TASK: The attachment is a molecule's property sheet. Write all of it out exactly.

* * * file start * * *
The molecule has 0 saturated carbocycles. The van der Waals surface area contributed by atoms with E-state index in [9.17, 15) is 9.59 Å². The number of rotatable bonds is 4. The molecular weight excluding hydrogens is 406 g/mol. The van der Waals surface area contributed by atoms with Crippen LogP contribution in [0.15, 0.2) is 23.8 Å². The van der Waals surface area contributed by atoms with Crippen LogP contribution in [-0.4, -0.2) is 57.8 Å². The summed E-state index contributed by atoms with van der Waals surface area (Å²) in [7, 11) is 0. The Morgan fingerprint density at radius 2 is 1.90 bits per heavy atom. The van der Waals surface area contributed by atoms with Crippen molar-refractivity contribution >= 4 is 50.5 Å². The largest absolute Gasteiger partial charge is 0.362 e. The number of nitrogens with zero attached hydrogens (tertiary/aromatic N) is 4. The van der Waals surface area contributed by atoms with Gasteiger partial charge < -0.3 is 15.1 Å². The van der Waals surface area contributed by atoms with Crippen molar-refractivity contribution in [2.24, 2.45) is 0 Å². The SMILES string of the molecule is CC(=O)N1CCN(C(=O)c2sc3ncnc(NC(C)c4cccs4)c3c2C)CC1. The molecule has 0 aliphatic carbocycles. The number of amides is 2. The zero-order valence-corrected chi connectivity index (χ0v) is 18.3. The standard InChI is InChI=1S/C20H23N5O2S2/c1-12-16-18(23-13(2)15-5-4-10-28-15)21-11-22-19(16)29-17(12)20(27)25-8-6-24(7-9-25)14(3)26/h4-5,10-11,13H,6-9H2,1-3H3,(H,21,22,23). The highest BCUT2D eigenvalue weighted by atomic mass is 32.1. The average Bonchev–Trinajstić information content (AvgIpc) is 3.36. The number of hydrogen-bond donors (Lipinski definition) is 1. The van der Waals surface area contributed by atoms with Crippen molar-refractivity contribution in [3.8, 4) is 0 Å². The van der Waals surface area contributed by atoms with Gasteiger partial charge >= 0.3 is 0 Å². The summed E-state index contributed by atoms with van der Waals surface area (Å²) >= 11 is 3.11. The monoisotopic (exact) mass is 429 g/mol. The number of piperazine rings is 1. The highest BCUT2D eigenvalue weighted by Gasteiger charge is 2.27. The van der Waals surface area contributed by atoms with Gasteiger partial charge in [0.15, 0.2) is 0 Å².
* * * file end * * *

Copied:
The molecule has 0 saturated carbocycles. The van der Waals surface area contributed by atoms with E-state index in [9.17, 15) is 9.59 Å². The number of rotatable bonds is 4. The molecular weight excluding hydrogens is 406 g/mol. The van der Waals surface area contributed by atoms with Crippen LogP contribution in [0.15, 0.2) is 23.8 Å². The van der Waals surface area contributed by atoms with Crippen LogP contribution in [-0.4, -0.2) is 57.8 Å². The summed E-state index contributed by atoms with van der Waals surface area (Å²) in [7, 11) is 0. The Morgan fingerprint density at radius 2 is 1.90 bits per heavy atom. The van der Waals surface area contributed by atoms with Crippen molar-refractivity contribution >= 4 is 50.5 Å². The largest absolute Gasteiger partial charge is 0.362 e. The number of nitrogens with zero attached hydrogens (tertiary/aromatic N) is 4. The van der Waals surface area contributed by atoms with Gasteiger partial charge < -0.3 is 15.1 Å². The van der Waals surface area contributed by atoms with Crippen molar-refractivity contribution in [2.24, 2.45) is 0 Å². The SMILES string of the molecule is CC(=O)N1CCN(C(=O)c2sc3ncnc(NC(C)c4cccs4)c3c2C)CC1. The molecule has 0 aliphatic carbocycles. The number of amides is 2. The zero-order valence-corrected chi connectivity index (χ0v) is 18.3. The standard InChI is InChI=1S/C20H23N5O2S2/c1-12-16-18(23-13(2)15-5-4-10-28-15)21-11-22-19(16)29-17(12)20(27)25-8-6-24(7-9-25)14(3)26/h4-5,10-11,13H,6-9H2,1-3H3,(H,21,22,23). The highest BCUT2D eigenvalue weighted by atomic mass is 32.1. The average Bonchev–Trinajstić information content (AvgIpc) is 3.36. The number of hydrogen-bond donors (Lipinski definition) is 1. The van der Waals surface area contributed by atoms with Crippen molar-refractivity contribution in [3.8, 4) is 0 Å². The van der Waals surface area contributed by atoms with Gasteiger partial charge >= 0.3 is 0 Å². The summed E-state index contributed by atoms with van der Waals surface area (Å²) >= 11 is 3.11. The monoisotopic (exact) mass is 429 g/mol. The number of piperazine rings is 1. The highest BCUT2D eigenvalue weighted by Gasteiger charge is 2.27. The van der Waals surface area contributed by atoms with Gasteiger partial charge in [0.15, 0.2) is 0 Å².